0 Members and 1 Guest are viewing this topic.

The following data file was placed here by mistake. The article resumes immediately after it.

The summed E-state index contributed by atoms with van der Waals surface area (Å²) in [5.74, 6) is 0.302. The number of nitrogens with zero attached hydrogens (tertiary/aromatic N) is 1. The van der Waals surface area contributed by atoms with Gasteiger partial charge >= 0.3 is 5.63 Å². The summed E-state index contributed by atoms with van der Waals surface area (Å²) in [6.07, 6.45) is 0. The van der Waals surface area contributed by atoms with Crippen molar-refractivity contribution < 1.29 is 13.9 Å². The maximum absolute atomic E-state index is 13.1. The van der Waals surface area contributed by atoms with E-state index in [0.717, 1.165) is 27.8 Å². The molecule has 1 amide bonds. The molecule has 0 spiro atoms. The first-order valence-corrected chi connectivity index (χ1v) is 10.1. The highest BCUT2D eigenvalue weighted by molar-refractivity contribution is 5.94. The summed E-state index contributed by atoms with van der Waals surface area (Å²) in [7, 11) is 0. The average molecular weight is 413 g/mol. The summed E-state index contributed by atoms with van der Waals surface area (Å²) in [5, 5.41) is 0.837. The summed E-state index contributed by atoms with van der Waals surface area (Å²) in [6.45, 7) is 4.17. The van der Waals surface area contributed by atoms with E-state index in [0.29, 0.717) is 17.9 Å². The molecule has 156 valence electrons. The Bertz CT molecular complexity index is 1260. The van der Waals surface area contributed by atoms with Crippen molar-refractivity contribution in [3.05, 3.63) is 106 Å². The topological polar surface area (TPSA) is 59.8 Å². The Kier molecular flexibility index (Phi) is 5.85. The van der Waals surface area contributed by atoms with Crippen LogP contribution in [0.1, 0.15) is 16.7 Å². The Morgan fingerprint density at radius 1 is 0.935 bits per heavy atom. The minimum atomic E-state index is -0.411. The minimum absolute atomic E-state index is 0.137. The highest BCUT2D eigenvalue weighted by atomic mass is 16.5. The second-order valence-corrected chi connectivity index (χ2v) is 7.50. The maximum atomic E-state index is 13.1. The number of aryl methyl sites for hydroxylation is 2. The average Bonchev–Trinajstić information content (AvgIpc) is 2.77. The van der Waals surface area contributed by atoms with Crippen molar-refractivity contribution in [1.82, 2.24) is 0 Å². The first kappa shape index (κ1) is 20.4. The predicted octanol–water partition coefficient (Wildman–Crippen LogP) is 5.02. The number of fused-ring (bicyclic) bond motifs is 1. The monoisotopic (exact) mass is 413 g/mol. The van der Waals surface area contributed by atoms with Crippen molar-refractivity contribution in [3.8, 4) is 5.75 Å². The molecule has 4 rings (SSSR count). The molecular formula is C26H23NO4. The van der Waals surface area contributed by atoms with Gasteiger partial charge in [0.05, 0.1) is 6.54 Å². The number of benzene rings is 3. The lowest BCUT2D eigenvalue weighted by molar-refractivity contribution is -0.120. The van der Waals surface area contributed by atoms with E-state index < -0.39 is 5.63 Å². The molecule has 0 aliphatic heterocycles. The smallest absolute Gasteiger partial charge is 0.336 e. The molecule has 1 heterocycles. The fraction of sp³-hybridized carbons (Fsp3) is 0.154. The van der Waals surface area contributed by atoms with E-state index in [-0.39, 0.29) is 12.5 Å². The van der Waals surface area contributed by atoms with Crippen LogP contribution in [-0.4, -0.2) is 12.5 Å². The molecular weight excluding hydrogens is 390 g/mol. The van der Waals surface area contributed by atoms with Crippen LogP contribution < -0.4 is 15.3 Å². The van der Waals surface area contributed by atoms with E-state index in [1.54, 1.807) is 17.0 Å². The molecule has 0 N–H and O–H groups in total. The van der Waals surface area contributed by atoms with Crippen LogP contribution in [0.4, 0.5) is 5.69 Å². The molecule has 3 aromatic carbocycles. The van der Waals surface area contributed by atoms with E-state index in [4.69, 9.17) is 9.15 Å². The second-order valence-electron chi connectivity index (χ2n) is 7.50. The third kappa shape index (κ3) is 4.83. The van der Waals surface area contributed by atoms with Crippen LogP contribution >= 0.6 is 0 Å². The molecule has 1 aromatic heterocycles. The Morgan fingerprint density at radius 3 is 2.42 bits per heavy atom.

STORIES that praise Linux and open source software are more likely to get buried and are less likely to be popular.According to Computerworld's Steven J. Vaughan-Nichols, online stories will only get read if they get on social networks and news link sharing sites like Digg, reddit, and StumbleUpon. However he has noticed that such sites, which have no editorial control, are actually working to suppress stories that are against the proprietary status quo. Vaughan-Nichols noticed that several stories that were pro-Linux and anti-Microsoft, first became popular on Digg, and, an hour later they were buried. He gave Digg a tinkle and was told that the Digg.com community collectively voted to bury the story. But Vaughan-Nichols was not really happy with this idea.If a story was good enough an hour before to get on the front page then how did it get buried? Then he sat down and noted that there was a pattern to the stories that were being buried on places that were based on "story popularity". Sure enough anything pro-Linux or anti-Vole was being torched.Digg said its bury algorithm requires diverse sets of users and burying behaviour in order for a story to be axed. However it is possible that a group of users - lets for the sake of argument call them Microsoft employees, partners and supporters - could "abusively bury content." It is also possible for the burying actions to be automated because all of them use the broken CAPTCHA (Completely Automated Public Turing test to tell Computers and Humans Apart) security for user accounts.Vaughan-Nichols claims that when Microsoft supporters bury stories, they're making sure tens to hundreds of thousands of readers never see them.The Vole might not be the only one responsible. Other makers of proprietary software, such as Apple, also might use bury squads to kill off news they don't like.We have noticed that fewer stories appear on the Google news site when you type in the world "linux" or "open source", but perhaps that is because there really are fewer open source stories written.